Painted floors for quick squeegee clean up, as well as pans, or other containment devices can reduce the need for using sorbent materials like speedy dry and other supplies. Of course, these sorbent materials require handy storage for quick use and require proper disposal after use. Everyone will appreciate an easy-to-clean floor surface.

�� Are rags (or wipes) that have been used for cleaning laundered for reuse or properly disposed of as a solid waste? (Note: These cleaning rags must be essentially dry with no free flowing or dripping liquids and have flashpoint less than 140 degrees F.) Don’t launder rags if the wastewater goes to a septic system.

�� Rags, sorbents, pads, used to clean up spills of hazardous waste are considered “residues” and require handling as hazardous waste (in accordance with Maine’s Hazardous Waste Management Regulations.)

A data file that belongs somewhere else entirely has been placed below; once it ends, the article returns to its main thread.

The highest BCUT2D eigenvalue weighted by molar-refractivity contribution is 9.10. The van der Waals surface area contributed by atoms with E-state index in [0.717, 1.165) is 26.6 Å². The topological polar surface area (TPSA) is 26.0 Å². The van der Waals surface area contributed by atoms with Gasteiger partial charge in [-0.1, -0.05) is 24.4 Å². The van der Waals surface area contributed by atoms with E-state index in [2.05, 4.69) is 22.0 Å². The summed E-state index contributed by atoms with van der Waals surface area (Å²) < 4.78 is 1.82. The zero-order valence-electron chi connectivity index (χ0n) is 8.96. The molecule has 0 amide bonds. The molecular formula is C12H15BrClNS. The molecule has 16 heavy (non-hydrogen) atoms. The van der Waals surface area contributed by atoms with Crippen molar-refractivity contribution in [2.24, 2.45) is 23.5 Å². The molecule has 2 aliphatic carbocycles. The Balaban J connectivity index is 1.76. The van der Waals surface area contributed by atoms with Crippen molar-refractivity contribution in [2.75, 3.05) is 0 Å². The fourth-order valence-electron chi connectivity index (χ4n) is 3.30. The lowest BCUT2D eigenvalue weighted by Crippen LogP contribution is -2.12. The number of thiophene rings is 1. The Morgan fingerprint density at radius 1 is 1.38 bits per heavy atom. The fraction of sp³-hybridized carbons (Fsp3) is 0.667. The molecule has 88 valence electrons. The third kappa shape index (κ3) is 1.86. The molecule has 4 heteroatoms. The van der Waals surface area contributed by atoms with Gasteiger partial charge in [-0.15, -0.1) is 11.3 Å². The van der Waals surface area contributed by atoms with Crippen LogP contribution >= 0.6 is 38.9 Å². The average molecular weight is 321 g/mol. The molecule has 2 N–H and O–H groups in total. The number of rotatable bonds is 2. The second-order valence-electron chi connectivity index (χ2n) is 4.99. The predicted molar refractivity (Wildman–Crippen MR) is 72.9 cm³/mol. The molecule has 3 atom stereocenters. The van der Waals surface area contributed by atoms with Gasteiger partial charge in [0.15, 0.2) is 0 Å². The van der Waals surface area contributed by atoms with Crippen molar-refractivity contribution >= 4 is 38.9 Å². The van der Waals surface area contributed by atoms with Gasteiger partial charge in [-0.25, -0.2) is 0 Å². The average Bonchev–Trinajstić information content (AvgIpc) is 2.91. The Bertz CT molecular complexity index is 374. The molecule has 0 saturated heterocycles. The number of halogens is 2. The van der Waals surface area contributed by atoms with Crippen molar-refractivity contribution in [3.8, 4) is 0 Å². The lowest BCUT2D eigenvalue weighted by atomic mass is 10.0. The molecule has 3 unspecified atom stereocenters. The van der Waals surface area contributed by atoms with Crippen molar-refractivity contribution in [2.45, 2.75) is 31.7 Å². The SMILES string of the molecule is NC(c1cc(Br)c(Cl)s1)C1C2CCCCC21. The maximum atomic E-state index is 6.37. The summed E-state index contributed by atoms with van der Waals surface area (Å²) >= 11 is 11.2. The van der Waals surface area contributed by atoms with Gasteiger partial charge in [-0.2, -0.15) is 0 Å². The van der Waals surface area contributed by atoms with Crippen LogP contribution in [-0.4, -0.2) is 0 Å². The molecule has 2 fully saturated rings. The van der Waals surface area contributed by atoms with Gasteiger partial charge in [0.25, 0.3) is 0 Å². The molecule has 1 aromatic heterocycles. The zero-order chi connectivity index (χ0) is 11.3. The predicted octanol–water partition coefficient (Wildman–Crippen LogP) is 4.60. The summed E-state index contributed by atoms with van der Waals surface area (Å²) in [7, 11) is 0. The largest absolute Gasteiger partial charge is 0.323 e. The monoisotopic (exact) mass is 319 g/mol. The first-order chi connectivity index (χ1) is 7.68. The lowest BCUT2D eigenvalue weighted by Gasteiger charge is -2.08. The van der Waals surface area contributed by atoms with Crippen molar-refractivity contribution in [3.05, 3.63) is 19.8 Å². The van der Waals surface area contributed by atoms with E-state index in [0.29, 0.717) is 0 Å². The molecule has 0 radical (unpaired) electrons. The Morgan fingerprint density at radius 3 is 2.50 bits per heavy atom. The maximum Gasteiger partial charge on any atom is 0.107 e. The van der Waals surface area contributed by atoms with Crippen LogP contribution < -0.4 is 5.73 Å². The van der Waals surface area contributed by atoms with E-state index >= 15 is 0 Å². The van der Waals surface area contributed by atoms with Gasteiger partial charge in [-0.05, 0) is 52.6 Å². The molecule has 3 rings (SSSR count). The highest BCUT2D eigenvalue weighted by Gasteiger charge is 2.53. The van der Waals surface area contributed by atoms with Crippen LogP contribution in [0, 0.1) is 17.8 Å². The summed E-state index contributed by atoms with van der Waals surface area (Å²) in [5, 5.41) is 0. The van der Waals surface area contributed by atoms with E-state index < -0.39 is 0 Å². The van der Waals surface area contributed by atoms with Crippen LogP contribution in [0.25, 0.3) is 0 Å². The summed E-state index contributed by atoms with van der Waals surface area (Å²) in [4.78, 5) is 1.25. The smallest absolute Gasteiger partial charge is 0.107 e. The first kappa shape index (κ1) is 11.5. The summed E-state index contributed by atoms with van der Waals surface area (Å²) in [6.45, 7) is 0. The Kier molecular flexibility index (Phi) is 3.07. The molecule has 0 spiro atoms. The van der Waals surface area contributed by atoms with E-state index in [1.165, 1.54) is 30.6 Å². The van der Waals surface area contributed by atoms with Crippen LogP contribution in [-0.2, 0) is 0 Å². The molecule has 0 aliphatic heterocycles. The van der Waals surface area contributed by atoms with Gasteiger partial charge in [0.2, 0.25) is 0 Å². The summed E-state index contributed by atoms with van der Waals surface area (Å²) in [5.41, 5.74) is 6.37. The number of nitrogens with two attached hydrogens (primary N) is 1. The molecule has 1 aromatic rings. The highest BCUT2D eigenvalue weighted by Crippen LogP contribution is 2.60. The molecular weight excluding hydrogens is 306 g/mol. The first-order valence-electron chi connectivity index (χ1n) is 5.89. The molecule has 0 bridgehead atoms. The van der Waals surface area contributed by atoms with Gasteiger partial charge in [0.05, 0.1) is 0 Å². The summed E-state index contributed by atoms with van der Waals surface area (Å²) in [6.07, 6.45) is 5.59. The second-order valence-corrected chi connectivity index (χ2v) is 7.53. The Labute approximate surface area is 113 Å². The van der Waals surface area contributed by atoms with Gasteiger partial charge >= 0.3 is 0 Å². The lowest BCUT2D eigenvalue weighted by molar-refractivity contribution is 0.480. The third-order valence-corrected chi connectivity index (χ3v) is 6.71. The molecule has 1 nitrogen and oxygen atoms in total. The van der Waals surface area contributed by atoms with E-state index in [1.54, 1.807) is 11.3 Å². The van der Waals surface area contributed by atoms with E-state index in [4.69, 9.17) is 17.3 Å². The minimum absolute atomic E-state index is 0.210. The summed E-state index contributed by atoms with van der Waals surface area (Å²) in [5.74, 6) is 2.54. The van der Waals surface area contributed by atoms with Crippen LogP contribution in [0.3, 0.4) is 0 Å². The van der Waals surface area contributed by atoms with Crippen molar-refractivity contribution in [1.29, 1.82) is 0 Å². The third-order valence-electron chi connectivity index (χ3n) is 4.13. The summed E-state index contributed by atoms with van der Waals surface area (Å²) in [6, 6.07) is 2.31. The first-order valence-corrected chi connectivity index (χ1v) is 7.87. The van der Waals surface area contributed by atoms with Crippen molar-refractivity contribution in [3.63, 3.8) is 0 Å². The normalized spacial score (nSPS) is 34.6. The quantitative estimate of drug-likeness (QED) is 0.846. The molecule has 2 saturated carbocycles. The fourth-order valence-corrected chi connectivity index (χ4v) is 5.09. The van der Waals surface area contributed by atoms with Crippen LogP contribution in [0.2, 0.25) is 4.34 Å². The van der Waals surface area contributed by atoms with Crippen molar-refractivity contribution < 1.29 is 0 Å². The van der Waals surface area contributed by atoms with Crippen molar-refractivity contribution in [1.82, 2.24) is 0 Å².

�� Use drip pans when removing fluids to keep the generation of sorbents (rags, pads, speedy dry, etc.) to a minimum.

�� Consider coating your floor surface for easy clean up of fluids. Using squeegee or other similar implements can easily capture any spilled materials with minimal spread of liquids and use of sorbents.

�� In the case of an oil spill, petroleum-contaminated sorbents (rags, pads, speedy dry materials, etc.) require handling as a ‘special waste’ and disposal at a properly licensed facility. Contact the DEP Spill response phone number 1-800-482-0777 to properly report the spill and receive guidance on handling the volume and type of waste.
http://www.maine.gov/dep/oia/sbta/sbguide4.pdf
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Old 05-22-2007, 06:28 AM   #9
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I don't sell this stuff.

I am not selling this stuff so my patience in defending it is pretty limited but here goes:

You guys are thinking of this stuff as is it was a sponge. It’s not. It is more like wire mesh. I pulled a chunk out while installing it to cut a hole for the petcock tube. After pulling it out it barely had enough gas on it to wet a paper towel –OK it was a heavy shop towel- but still the stuff doesn’t absorb gas. The gas only wets the surface.